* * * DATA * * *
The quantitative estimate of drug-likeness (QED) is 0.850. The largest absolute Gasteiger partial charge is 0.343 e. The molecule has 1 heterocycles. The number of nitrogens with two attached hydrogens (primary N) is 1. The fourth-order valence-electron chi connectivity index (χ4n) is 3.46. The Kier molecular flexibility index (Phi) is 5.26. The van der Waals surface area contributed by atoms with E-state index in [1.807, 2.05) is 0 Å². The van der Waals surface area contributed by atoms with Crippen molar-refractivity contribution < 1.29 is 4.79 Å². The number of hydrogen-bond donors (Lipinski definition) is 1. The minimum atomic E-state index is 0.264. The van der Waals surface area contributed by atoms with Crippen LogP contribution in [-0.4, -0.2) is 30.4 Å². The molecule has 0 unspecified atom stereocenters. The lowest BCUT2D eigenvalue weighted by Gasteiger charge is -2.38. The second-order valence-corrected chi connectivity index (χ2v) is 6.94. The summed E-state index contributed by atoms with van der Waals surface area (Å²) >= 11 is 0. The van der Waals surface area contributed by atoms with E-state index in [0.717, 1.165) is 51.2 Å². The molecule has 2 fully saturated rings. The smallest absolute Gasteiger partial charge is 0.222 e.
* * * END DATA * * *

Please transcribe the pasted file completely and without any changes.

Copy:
The quantitative estimate of drug-likeness (QED) is 0.850. The largest absolute Gasteiger partial charge is 0.343 e. The molecule has 1 heterocycles. The number of nitrogens with two attached hydrogens (primary N) is 1. The fourth-order valence-electron chi connectivity index (χ4n) is 3.46. The Kier molecular flexibility index (Phi) is 5.26. The van der Waals surface area contributed by atoms with E-state index in [1.807, 2.05) is 0 Å². The van der Waals surface area contributed by atoms with Crippen molar-refractivity contribution < 1.29 is 4.79 Å². The number of hydrogen-bond donors (Lipinski definition) is 1. The minimum atomic E-state index is 0.264. The van der Waals surface area contributed by atoms with Crippen LogP contribution in [-0.4, -0.2) is 30.4 Å². The molecule has 0 unspecified atom stereocenters. The lowest BCUT2D eigenvalue weighted by Gasteiger charge is -2.38. The second-order valence-corrected chi connectivity index (χ2v) is 6.94. The summed E-state index contributed by atoms with van der Waals surface area (Å²) >= 11 is 0. The van der Waals surface area contributed by atoms with E-state index in [0.717, 1.165) is 51.2 Å². The molecule has 2 fully saturated rings. The smallest absolute Gasteiger partial charge is 0.222 e.